2
$\begingroup$

Consider, for $n \in \mathbb{N}$ and $n \geq 1$, the 2 dimensional system: $$ \ddot{x}+x^n=0 \quad or \quad \left\{ \begin{array}{c} \dot{x} = y \\ \dot{y} = -x^n\end{array} \right. $$ This system defines a flow $\phi (t;x,y): \mathbb{R}\times\mathbb{R}^2 \rightarrow \mathbb{R}^2$, parametrised by time t. Solutions of the system with initial condition $(x_0,y_0)$ are denoted by $(x(t;x_0,y_0),y(t;x_0,y_0))$, orbits of the flow are denoted by $\Gamma (x_0, y_0)$. Assume $n$ is even at this stage.

I need to define a set $S_+ \subset \mathbb{R}^2$ of all initial conditions such that the limit of $t\rightarrow \infty$ for solutions $(x(t;x_0,y_0),y(t;x_0,y_0))$ of the system with $(x_0,y_0) \in S_+$ exists, and to determine $S_+$ explicitly. Finally, I must do the same for the set $S_-$, this time for the limit of $t\rightarrow -\infty$.

I have no idea where to start with this particular question. Looking through my textbook (Differential Dynamical Systems by J.D. Meiss), I find no mention of these sets of initial conditions $S_\pm$, and thus am a little stuck and confused. Any guidance is extremely welcome!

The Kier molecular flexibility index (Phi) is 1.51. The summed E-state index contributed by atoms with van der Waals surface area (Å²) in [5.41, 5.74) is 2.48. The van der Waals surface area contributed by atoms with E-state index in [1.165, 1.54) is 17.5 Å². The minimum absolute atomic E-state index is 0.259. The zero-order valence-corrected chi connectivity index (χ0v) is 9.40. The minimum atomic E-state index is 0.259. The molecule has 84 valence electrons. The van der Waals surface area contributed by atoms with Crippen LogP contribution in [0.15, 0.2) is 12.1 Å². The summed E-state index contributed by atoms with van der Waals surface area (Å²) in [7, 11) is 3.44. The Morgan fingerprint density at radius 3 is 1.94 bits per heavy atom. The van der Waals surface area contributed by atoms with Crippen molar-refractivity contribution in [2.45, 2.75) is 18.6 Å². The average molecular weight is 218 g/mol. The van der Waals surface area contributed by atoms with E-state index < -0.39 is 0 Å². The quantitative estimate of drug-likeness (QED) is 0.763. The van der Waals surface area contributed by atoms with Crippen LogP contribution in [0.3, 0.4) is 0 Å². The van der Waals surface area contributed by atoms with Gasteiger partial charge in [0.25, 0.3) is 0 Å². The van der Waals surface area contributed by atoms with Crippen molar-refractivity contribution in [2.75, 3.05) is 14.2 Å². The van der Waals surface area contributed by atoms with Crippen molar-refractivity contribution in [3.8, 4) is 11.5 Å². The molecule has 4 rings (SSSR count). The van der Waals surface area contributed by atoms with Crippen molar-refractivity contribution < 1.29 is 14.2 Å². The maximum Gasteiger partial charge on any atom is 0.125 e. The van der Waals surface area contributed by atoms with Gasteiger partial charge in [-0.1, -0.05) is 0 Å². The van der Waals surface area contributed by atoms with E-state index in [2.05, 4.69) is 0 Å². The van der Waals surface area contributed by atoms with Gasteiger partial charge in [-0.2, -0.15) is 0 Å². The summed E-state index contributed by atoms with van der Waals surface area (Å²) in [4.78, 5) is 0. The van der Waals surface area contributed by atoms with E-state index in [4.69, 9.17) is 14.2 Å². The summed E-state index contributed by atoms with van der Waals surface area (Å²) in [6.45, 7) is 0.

If it helps, I have determined the Hamiltonian of this system to be $$H(x,y) = \frac{y^2}{2} + \frac{x^{n+1}}{n+1}$$

Thanks in advance!

$\endgroup$
1
$\begingroup$

The trajectories are level curves of the Hamiltonian. If $n$ is odd, these level curves are closed curves, so the solutions are periodic: they don't have limits unless they are constant. If $n$ is even, both $x$ and $y$ go to $\pm \infty$ with a couple of exceptions...

$\endgroup$
  • $\begingroup$ Thanks for the response! So I can successfully plot the countours of the Hamiltonian, and as expected they follow the shape of the phase portrait of the initial system. However, I'm not sure I fully understand what the relation is between these contours and the "sets of all initial conditions S+ and S-", as I need to determine them explicitly, and eventually plot them on the phase portrait. $\endgroup$ – Azog4 Jul 9 at 11:58

Your Answer

By clicking “Post Your Answer”, you agree to our terms of service, privacy policy and cookie policy

Not the answer you're looking for? Browse other questions tagged or ask your own question.